On 11 May 2005, at 23:35, PFC wrote:
However, memcached (and for us, pg_memcached) is an excellent way to improve
horizontal scalability by taking disposable data (like session information)
out of the database and putting it in protected RAM.
So, what is the advantage of such a system versus, say, a "sticky sessions" system where each session is assigned to ONE application server (not PHP then) which keeps it in RAM as native objects instead of serializing and deserializing it on each request ?
I'd say the sticky sessions should perform a lot better, and if one machine dies, only the sessions on this one are lost.
But of course you can't do it with PHP as you need an app server which can manage sessions. Potentially the savings are huge, though.
Theres no reason it couldn't be done with PHP to be fair as long as you could ensure that the client was always routed back to the same machines. Which has it's own set of issues entirely. I am not entirely sure that memcached actually does serialize data when it's comitted into memcached either, although I could be wrong, I have not looked at the source. Certainly if you can ensure that a client always goes back to the same machine you can simplify the whole thing hugely. It's generally not that easy though, you need a proxy server of some description capable of understanding the HTTP traffic and maintaining a central session lookup table to redirect with. Which isn't really solving the problem so much as moving it somewhere else. Instead of needing huge memcached pools, you need hardcore loadbalancers. Load Balancers tend to cost $$$$$ in comparison. Distributed sticky sessions are a rather nice idea, I would like to hear a way of implementing them cheaply (and on PHP) as well. I may have to give that some thought in fact. Oh yeah, and load balancers software often sucks in annoying (if not always important) ways.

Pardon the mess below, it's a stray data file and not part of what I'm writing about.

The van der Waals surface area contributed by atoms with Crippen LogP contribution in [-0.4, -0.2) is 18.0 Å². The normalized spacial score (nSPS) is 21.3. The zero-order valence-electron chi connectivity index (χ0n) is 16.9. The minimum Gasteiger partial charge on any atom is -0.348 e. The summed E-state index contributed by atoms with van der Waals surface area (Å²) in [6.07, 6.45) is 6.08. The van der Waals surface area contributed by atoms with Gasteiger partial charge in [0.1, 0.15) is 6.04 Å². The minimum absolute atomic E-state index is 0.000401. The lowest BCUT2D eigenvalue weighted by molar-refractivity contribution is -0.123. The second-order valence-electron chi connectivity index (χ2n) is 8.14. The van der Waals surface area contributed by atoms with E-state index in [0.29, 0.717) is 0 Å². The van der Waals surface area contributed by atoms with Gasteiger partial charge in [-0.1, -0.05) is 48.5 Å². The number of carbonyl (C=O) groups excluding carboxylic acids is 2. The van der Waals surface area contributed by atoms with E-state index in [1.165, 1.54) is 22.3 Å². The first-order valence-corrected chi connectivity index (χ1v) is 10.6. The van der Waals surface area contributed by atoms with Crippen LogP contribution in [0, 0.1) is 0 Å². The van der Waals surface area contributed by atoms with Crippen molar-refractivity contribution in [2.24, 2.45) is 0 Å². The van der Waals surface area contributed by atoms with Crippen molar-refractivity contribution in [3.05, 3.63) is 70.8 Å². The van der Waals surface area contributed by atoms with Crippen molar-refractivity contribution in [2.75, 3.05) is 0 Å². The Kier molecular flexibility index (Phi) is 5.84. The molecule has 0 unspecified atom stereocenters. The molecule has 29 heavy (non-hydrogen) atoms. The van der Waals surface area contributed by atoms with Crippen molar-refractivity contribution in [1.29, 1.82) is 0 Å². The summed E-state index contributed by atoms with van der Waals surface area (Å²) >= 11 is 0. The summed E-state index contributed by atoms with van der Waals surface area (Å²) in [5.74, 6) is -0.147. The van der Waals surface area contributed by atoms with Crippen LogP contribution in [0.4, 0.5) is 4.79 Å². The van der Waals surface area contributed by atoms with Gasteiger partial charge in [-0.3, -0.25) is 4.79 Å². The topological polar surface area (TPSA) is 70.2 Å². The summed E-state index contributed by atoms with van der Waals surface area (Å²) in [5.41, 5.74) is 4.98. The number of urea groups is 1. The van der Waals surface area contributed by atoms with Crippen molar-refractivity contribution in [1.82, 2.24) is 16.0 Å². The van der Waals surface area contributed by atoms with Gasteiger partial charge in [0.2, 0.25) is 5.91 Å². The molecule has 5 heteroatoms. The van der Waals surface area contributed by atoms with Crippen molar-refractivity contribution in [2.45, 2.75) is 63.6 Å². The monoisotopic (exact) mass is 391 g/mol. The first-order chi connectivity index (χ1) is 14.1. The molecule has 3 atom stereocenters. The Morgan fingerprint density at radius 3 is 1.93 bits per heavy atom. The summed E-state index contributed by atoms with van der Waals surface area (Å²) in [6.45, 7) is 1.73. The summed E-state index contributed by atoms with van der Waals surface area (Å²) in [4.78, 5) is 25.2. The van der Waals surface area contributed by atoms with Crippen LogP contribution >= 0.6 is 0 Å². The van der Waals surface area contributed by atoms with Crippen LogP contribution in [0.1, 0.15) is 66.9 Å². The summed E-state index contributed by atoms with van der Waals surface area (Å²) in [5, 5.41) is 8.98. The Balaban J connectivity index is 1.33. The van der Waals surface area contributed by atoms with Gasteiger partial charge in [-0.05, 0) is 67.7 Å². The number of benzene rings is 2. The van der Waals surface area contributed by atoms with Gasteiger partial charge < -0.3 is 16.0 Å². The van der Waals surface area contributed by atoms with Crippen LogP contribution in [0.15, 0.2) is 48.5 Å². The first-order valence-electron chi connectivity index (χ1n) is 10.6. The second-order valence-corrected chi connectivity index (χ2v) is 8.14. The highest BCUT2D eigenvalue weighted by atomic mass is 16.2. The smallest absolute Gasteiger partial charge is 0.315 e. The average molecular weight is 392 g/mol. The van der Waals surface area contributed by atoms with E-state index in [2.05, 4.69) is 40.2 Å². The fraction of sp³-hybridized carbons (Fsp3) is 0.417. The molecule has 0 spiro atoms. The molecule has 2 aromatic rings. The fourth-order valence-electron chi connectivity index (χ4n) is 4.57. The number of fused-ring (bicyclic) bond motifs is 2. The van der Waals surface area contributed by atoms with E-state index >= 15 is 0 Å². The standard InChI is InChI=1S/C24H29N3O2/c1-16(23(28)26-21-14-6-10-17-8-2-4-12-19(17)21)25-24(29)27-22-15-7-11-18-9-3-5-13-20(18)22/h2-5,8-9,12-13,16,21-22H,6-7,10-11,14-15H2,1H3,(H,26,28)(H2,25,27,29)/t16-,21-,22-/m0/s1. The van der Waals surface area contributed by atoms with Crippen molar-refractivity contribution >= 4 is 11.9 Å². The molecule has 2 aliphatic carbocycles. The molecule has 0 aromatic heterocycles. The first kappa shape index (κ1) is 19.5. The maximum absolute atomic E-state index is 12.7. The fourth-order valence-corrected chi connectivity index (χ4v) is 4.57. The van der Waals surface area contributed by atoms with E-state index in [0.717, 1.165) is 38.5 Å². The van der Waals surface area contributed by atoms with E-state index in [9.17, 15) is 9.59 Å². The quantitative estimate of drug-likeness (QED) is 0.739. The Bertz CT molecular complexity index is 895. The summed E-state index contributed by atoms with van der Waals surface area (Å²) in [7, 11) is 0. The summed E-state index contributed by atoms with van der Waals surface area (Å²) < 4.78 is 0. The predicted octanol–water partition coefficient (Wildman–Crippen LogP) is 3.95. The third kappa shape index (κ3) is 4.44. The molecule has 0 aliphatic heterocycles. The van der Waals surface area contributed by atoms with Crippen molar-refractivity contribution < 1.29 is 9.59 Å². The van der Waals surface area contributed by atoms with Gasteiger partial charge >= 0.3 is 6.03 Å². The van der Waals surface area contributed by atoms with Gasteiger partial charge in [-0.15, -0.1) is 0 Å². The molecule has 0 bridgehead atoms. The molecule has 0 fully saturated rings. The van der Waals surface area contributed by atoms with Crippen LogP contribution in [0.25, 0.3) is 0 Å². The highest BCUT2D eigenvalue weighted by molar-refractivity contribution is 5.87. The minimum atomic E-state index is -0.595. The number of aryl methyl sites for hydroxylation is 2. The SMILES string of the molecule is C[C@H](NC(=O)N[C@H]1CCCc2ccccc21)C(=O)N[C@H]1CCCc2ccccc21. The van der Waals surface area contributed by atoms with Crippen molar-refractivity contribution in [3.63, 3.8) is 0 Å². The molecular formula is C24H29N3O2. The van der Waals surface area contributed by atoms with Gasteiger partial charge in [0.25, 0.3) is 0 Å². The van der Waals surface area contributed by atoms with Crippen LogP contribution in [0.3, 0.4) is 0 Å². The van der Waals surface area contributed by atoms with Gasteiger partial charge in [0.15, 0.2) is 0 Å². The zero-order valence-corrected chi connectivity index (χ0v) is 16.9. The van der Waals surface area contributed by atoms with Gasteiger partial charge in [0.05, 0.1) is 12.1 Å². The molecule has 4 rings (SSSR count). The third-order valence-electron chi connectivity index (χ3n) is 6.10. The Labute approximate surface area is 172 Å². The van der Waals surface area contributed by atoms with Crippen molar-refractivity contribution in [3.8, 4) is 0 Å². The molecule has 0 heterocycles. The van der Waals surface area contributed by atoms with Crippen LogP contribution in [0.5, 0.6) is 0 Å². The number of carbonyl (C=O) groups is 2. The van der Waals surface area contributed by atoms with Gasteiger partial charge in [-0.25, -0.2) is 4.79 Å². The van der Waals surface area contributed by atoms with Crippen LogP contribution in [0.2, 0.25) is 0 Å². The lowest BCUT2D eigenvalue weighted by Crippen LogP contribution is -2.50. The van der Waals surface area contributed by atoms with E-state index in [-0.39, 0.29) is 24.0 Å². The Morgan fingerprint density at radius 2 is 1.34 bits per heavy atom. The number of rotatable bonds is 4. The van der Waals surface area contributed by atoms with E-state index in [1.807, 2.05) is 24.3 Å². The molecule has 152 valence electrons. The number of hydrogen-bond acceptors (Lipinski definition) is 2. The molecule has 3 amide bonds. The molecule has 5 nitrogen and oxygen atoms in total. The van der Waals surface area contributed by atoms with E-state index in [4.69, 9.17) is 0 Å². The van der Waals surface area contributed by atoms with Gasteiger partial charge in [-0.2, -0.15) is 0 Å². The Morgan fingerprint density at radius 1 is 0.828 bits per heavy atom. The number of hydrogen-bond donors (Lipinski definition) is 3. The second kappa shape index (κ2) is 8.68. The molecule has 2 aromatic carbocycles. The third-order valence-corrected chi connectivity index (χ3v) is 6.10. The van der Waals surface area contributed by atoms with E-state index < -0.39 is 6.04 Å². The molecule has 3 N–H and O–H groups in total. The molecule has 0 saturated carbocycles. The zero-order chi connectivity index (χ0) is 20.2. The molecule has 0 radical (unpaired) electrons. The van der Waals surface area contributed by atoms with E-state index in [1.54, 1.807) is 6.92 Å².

On Google, their distributed system spans a huge number of PCs and it has redundancy, ie. individual PC failure is a normal thing and is a part of the system, it is handled gracefully. I read a paper on this matter, it's pretty impressive. The google filesystem has nothing to do with databases though, it's more a massive data store / streaming storage.
Since when did Massive Data stores have nothing to do with DBs? Isn't Oracle Cluster entirely based on forming an enormous scalable disk array to store your DB on?
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